NRA: Public wants armed guards in every school
WASHINGTON (AP) — The National Rifle Association on Sunday forcefully stuck to its call for placing armed police officers and security guards in every school as the best way to avoid shootings such as the recent massacre at an elementary school in Newtown, Conn.
Wayne LaPierre, CEO of the largest gun rights lobbying organization, said the NRA would push Congress to pay for more school security guards and would coordinate a national effort to put former military and police offers in schools as volunteer guards.
"If it's crazy to call for putting police and armed security in our schools to protect our children, then call me crazy," LaPierre said in a broadcast interview. "I think the American people think it's crazy not to do it. It's the one thing that would keep people safe."
LaPierre also contended that any new efforts by Congress to regulate guns or ammunition would not prevent mass shootings.
His comments on NBC's "Meet the Press" reinforced the position that the NRA took on Friday when it broke its weeklong silence on the shooting rampage at Sandy Hook Elementary School.
That stand has described by some lawmakers as tone-deaf.
Sen. Charles Schumer, D-N.Y., says LaPierre blames everything but guns for a series of mass shootings in recent years.
"Trying to prevent shootings in schools without talking about guns is like trying to prevent lung cancer without talking about cigarettes," Schumer said.
The NRA plans to develop an emergency response program that would include volunteers from the group's 4.3 million members to help guard children, and has named former Rep. Asa Hutchinson, R-Ark., as national director of the school program.
Hutchinson said local districts should make decisions about armed guards in schools.
"I've made it clear that it should not be a mandatory law, that every school has this. There should be local choice, but absolutely, I believe that protecting our children with an armed guard who is trained is an important part of the equation," he told ABC's "This Week."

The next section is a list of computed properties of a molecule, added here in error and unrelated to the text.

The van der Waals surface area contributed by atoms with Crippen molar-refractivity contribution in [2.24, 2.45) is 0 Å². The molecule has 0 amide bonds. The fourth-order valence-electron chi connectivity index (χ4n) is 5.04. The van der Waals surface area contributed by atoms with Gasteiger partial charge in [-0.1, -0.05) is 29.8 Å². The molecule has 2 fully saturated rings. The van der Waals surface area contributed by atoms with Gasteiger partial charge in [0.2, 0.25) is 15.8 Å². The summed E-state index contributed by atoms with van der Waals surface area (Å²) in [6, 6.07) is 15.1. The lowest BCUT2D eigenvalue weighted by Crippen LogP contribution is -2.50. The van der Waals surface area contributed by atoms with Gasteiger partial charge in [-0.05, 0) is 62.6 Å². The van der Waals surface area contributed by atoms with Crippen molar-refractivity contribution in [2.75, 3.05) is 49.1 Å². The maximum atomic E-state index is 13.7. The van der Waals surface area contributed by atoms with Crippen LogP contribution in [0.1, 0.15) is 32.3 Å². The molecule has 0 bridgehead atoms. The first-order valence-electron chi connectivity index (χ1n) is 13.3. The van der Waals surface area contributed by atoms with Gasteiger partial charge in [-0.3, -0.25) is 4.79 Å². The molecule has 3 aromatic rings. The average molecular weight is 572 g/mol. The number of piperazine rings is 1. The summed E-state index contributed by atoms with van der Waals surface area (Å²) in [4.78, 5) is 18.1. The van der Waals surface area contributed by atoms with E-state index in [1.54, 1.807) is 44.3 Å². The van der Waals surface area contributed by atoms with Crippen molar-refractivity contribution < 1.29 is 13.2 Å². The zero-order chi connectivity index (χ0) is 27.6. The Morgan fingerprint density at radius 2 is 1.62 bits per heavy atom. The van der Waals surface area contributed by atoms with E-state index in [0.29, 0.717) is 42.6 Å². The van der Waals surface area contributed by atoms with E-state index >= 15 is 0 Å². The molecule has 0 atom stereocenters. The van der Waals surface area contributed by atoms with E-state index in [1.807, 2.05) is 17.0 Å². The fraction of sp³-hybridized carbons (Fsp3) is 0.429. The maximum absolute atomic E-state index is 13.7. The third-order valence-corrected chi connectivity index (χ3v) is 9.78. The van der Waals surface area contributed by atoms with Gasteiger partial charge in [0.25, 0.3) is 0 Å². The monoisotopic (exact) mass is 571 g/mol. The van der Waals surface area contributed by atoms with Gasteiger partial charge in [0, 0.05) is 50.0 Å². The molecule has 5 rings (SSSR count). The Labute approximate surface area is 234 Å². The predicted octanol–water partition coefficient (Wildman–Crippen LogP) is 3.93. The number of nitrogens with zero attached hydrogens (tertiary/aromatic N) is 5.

LaPierre cited Israel as a model for the type of school security system the NRA envisions.
""Israel had a whole lot of school shootings until they did one thing: They said 'we're going to stop it,' and they put armed security in every school and they have not had a problem since then," he said.
Democratic lawmakers in Congress have become more adamant about the need for stricter gun laws since the shooting. Sen. Dianne Feinstein of California is promising to push for a renewal of legislation that banned certain weapons and limited the number of bullets a gun magazine could hold to 10. NRA officials made clear the legislation is a non-starter for them.
"It hasn't worked," LaPierre said. "Dianne Feinstein had her ban and Columbine occurred."
There also has been little indication from Republican leaders that they'll go along with any efforts to curb what kind of guns can be purchased or how much ammunition gun magazines can hold. Sen. Lindsey Graham, R-S.C., noted that he had an AR-15 semi-automatic rifle in his home. He said America would not be made safer by preventing him from buying another one. As to gun magazine limits, he said he can quickly reload by putting in a new magazine.
"The best way to interrupt a shooter is to keep them out of the school and if they get into the school have somebody who can interrupt them through armed force," Graham said.
Schumer said that he believes gun owners have even been taken aback by LaPierre's refusal to include additional gun regulation as part of an overall response to the Newtown massacre.
"He's turning people off. That's not where America is at and he's actually helping us," Schumer said on NBC, where he appeared with Graham.